Anthony, Everywhere, USA
|My favorite place to didge is deep in an Appalachian mountain cave where the sounds of the didge reverberates off the walls of the cave creating ethereal echos of my own vibes that travel deep underground throughout the cave system. It is a truly amazing and powerful experience when I am siting alone in the depths of nature's ancient hidden recesses cloaked in the sounds of my didgeridoo. Sadly now I am unable to play my didge in caves due to a deadly fungal plague that is killing millions of bats all over the Eastern USA known as White Nose Syndrome. Caves are off limits until a cure or control of the disease can be found so until that day I play my didge at my second favorite place to play––around the campfire with friends or anywhere for that matter. Yesterday I found myself in downtown Asheville, NC playing didge in a drum circle in a local park...so really, just about anywhere is a great place to play.|
Steve, Lake Toxaway, NC
|My favorite place to play the didjeridoo is either first thing in the morning, in the studio at 4am (better than a cup of coffee) or inside some of the local rock formations that contain waterfalls. There are some places you can go where you can actually climb behind the falls in to caves, and the acoustics are quite nice (lots of bass) surrounded by metric tons of water and rock, it rates high on the list of primordial experiences one can have. |
The Appalachian Mountains are one of the oldest mountain chains in the world, and are full of ancient feeling hidden nooks and secreted coves complete with granite outcroppings, streams, mossy rocks, and watery pools. There are more perfect locations to play didje than not, all it requires is a little bit of motivation and curiosity. At the end of the day, nothing is more magical than getting out and exploring with forest around you.
John, Brevard, NC
|People don't know this but we started out as a didgeridoo band called The Termites. Our favorite place to play was in Ringo's walkdown flat because there were always girls lounging about. Girls love the didgeridoo. It's a bit like a girl magnet. Anyway, the first time we were scheduled to be on The Ed Sullivan Show, the airline lost our didgeridoos so we had to play regular instruments. Plus, Ed got our name wrong and introduced us as The Beatles instead of The Termites. The audience liked us anyway, so we kept the new name and got invited back several more times. It was a good run, but had the airline found our didgeridoos we'd have sounded even better and become much more famous. |
The Termites, Liverpool, England (Yes, we made this one up.)
My name is Dustin, best known as The Didgeridude.
I've been playing since 2008. I get called a hippie a lot, but I'm
really a Gypsy. I travel constantly, heavily involved in the festival
circuit (Yonder Mountain Harvest Fest, Wakarusa, Electric Forrest, are
some of the bigger festivals) performing and teaching didgeridoo
workshops all over the United States, hopefully the entire world in the
future. I play improv every time and create a true gift to those around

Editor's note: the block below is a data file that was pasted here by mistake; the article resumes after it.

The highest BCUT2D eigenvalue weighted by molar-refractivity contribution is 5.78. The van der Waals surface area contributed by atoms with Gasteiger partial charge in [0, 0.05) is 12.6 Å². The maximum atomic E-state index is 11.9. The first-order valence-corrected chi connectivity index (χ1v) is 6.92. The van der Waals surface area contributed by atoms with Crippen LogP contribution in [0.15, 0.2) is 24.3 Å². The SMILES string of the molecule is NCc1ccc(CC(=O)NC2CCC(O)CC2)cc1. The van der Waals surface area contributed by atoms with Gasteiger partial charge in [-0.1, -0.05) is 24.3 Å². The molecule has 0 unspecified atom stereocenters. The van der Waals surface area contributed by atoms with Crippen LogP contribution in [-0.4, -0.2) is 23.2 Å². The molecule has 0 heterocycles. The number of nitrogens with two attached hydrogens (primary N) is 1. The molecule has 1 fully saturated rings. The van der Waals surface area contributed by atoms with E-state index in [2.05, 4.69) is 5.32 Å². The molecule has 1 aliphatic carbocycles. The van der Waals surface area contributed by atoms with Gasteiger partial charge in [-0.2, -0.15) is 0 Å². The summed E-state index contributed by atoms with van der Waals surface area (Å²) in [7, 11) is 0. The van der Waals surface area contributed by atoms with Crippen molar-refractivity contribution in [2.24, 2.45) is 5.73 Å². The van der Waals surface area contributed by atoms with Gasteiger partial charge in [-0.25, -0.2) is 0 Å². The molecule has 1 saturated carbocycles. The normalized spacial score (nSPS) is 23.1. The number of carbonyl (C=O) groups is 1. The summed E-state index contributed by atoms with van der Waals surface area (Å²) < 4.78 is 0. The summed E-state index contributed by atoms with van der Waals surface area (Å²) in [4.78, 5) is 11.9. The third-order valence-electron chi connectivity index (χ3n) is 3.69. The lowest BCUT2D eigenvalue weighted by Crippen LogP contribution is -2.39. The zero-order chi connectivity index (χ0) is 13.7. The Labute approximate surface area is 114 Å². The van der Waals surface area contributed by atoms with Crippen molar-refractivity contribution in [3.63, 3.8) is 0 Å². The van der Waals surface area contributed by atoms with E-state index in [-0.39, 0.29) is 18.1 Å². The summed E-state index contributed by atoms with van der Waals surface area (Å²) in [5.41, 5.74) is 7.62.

me. As a fire dancer as well my work is always appreciated by the
festies. Joe Cheal wrote "To hear the didgeridoo, is to hear the calling
of the Universe... To Play the didgeridoo, is to answer the call."
Whether you just hear the call or are ready to answer it, listen and
feel the vibration of healing and love. And be warned, the didge bug
bites HARD, but its the best thing that has Ever happened to me and my
first Tree Man Gathering I attended, changed my life. This
didgeridoo fest is held in Ithaca, New York, and I met Jeff Lohr. A
Master crafter with an energy most excellent. I only got to stay for a
short time and I spent most of that time with Jeff and his lovely lady.
Well, to no surprise, I fell in love with one of his creations but
didn't have enough money in my pocket to pay for it. As I was
leaving, Jeff handed me the stick i was so fond of and told me to
take it and pay when I could. It was paid the same week, but that act of
super kindness and the stick, whom I named Grace, has been the key I
needed to start my life's purpose; to play the didgeridoo for as many
people as humanly possible. I owe it all to the kindness of others, and a
lot of hard work. So pay it forward, and don't be afraid to succeed.
Dustin "The Didgeridude", MO
|My favorite place to play didgeridoo is at work because its more fun than my job. I went to Australia when I was 14 and really wanted a didgeridoo but I didn't get one. Last year I finally got a eucalyptus didge as a surprise from my girlfriend Tara. Of course she got it from LA Outback so I know its a good one!!!! I got circular breathing down pretty quick and now I play for fun every chance I get. This summer I'm taking a didgeridoo with me to Forbidden Caverns in the Smoky Mountains. I hope the sound of the didgeridoo won't bring down the ceiling in the caves. |
David, Memphis, TN
|On the right is a picture of me playing didgeridoo in
1995. I'm sitting atop "Jumbo Rocks" in Joshua Tree National Park, CA.
This is still a favorite place to play didge. Long before Mark and I
founded L.A.Outback we'd trek out to visit Peter Spoeker in Joshua Tree,
who used to set up and play an arsenal of didgeridoos in front of the
main park entrance. These meetings with Peter sparked the JT Didgeridoo
Festival a few years later.|
home I like to play didgeridoo in the kitchen. The floors are saltillo
tiles and when sitting down I'm surrounded by cabinet doors on three
sides––a very resonant space. After a few minutes of playing with my
eyes closed, I'm anywhere I want to be.
Barry, Los Angeles, CA